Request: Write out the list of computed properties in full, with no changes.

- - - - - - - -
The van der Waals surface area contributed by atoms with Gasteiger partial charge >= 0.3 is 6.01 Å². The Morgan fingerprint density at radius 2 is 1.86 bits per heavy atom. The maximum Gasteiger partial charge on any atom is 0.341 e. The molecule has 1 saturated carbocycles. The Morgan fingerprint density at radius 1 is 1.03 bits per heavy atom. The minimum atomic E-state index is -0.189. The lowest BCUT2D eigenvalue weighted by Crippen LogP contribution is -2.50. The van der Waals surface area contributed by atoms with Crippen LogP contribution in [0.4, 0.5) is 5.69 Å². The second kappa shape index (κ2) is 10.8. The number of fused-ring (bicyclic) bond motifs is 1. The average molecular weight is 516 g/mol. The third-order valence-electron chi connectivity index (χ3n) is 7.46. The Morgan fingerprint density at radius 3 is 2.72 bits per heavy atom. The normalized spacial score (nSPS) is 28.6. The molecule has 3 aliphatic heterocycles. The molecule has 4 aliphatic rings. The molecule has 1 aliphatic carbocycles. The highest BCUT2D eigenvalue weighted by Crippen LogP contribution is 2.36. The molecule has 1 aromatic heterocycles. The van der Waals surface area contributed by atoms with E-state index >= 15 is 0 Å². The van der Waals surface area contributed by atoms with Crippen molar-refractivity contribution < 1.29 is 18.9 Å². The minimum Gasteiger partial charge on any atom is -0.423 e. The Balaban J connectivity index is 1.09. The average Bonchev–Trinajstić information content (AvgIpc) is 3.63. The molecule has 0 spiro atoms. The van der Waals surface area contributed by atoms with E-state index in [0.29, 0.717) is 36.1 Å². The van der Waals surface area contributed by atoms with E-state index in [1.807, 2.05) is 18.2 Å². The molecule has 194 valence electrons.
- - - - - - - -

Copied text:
The van der Waals surface area contributed by atoms with Gasteiger partial charge >= 0.3 is 6.01 Å². The Morgan fingerprint density at radius 2 is 1.86 bits per heavy atom. The maximum Gasteiger partial charge on any atom is 0.341 e. The molecule has 1 saturated carbocycles. The Morgan fingerprint density at radius 1 is 1.03 bits per heavy atom. The minimum atomic E-state index is -0.189. The lowest BCUT2D eigenvalue weighted by Crippen LogP contribution is -2.50. The van der Waals surface area contributed by atoms with Crippen LogP contribution in [0.4, 0.5) is 5.69 Å². The second kappa shape index (κ2) is 10.8. The number of fused-ring (bicyclic) bond motifs is 1. The average molecular weight is 516 g/mol. The third-order valence-electron chi connectivity index (χ3n) is 7.46. The Morgan fingerprint density at radius 3 is 2.72 bits per heavy atom. The normalized spacial score (nSPS) is 28.6. The molecule has 3 aliphatic heterocycles. The molecule has 4 aliphatic rings. The molecule has 1 aliphatic carbocycles. The highest BCUT2D eigenvalue weighted by Crippen LogP contribution is 2.36. The molecule has 1 aromatic heterocycles. The van der Waals surface area contributed by atoms with E-state index >= 15 is 0 Å². The van der Waals surface area contributed by atoms with Crippen molar-refractivity contribution < 1.29 is 18.9 Å². The minimum Gasteiger partial charge on any atom is -0.423 e. The Balaban J connectivity index is 1.09. The average Bonchev–Trinajstić information content (AvgIpc) is 3.63. The molecule has 0 spiro atoms. The van der Waals surface area contributed by atoms with E-state index in [0.29, 0.717) is 36.1 Å². The van der Waals surface area contributed by atoms with E-state index in [1.807, 2.05) is 18.2 Å². The molecule has 194 valence electrons.